Speaking at a special event marking Holocaust Memorial Day, the Commissioner said the police must all remember the victims of the past to prevent others from suffering hate crimes in the future.
The event, which was organised by the Jewish Police Association, marked the internationally recognised day that remembers all those killed in the Holocaust and in subsequent genocides around the world.
The Commissioner was joined by the deputy Mayor of Barnet as well as senior MPS colleagues, Jewish community representatives, new police recruits and representatives from other staff associations and children from local schools.
The audience, at Simpson Hall, Hendon, saw presentations, children’s choirs, a short play and the lighting of candles to remember the victims of the Holocaust.
In his speech, Sir Paul said: “It is our duty to look back and remember this terrible event in our history and hope because we look forward with optimism that our world will neither forget nor repeat these crimes against human kind.
“It is important too to recognize that many different groups suffered during the Holocaust: Jews, Roma, Jehovah’s witnesses, the Gay community, the disabled, men and women, young and old, white and black – they were all victims of hate.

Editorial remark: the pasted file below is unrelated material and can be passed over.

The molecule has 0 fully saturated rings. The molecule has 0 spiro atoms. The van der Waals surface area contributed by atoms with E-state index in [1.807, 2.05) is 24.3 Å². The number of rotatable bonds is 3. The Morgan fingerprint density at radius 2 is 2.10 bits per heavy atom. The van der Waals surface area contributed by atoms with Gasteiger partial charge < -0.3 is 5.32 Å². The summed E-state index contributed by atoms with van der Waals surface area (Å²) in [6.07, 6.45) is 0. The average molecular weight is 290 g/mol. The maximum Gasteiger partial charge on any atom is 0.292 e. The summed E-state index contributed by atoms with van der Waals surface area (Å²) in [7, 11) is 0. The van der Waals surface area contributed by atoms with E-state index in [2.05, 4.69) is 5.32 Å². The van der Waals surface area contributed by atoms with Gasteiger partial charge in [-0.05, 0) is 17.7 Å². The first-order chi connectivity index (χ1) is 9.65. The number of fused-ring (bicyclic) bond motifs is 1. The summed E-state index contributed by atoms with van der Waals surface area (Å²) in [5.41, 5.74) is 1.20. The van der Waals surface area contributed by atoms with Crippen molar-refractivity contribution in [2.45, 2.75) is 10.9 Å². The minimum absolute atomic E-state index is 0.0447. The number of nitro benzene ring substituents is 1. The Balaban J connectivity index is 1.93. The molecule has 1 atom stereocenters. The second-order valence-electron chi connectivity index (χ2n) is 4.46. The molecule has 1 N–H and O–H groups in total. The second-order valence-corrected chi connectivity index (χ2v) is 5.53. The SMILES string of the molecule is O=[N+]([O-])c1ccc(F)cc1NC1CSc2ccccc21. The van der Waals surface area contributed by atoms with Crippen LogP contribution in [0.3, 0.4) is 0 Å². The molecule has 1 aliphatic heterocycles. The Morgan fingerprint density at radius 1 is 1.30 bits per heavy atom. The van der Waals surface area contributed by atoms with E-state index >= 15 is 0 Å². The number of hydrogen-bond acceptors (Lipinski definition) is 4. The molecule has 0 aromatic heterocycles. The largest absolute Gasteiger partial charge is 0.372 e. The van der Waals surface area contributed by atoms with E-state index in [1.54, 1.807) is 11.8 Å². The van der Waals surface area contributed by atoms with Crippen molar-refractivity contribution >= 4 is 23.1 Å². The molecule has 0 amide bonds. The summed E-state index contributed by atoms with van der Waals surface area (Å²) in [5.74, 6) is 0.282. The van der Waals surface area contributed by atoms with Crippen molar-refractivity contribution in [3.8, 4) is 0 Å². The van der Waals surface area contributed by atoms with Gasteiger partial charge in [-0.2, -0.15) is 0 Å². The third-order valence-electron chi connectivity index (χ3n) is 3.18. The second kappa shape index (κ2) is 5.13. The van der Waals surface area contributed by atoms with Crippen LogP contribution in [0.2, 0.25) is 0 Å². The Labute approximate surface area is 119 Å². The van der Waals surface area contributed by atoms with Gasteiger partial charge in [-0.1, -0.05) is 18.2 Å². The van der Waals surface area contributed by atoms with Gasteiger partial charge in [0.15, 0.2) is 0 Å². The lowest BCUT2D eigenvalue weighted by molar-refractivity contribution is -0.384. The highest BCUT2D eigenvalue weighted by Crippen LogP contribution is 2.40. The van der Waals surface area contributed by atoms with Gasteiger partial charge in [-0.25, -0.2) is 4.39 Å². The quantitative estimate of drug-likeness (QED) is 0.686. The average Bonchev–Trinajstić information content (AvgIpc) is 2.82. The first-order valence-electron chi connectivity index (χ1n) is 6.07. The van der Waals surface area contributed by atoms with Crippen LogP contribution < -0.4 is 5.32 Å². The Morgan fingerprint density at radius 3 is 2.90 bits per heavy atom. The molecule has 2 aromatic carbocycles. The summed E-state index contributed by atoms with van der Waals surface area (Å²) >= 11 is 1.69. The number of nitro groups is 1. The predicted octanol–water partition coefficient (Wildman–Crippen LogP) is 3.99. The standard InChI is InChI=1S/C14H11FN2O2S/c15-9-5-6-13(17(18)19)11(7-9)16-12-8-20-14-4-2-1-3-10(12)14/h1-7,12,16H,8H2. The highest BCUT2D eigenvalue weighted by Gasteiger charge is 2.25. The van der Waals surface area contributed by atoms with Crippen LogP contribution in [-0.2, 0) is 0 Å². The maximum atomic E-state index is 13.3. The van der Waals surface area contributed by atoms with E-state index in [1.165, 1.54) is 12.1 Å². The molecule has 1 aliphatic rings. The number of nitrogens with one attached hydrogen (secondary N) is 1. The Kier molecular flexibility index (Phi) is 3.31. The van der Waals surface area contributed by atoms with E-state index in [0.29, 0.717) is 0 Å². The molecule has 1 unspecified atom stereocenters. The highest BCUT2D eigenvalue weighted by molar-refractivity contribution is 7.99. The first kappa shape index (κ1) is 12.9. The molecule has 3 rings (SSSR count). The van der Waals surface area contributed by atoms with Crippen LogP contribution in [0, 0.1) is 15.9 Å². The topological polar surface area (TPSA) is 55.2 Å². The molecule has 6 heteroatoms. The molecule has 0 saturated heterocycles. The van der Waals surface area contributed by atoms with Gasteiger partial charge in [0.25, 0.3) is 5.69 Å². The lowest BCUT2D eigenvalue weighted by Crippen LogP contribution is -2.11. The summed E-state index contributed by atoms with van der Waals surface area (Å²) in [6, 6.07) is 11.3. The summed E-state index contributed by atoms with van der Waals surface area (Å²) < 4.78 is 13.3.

“We call these hate crimes and the Met is committed to dealing with them, with all the resources, skills and expertise we can muster.”
“New police recruits here today have learnt as part of their recruit training about prejudice, discrimination, and hate crime.
“Our Legacy of Hope, is to make the experience and words of the victims and survivors of the Holocaust and subsequent genocides a meaningful part of our future as police officers.”
Mathew Shaer, chair of the Jewish Police Association, challenged the new police recruits in the audience to use Holocaust Memorial Day as a basis for reflection.
“Have we exercised our authority appropriately? Have we challenged inappropriate behaviour? Have we been courageous in protecting the vulnerable? Have we taken time to see things from another’s perspective?”
Holocaust Memorial Day (HMD) is commemorated internationally on 27 January each year. This date was chosen as it is the anniversary of the day in 1945 on which the Soviet Army liberated the largest Nazi concentration camp – Auschwitz-Birkenau.
Each year, the Holocaust Memorial Day Trust urges everyone in the UK to pause and reflect on what can happen when racism, prejudice and exclusionary behaviour are left unchecked. On HMD we take the time to see how the lessons of the past can play a part in our communities today.
Each HMD has an annual theme which provides a focus for HMD activities. The theme for HMD 2010 is The Legacy of Hope.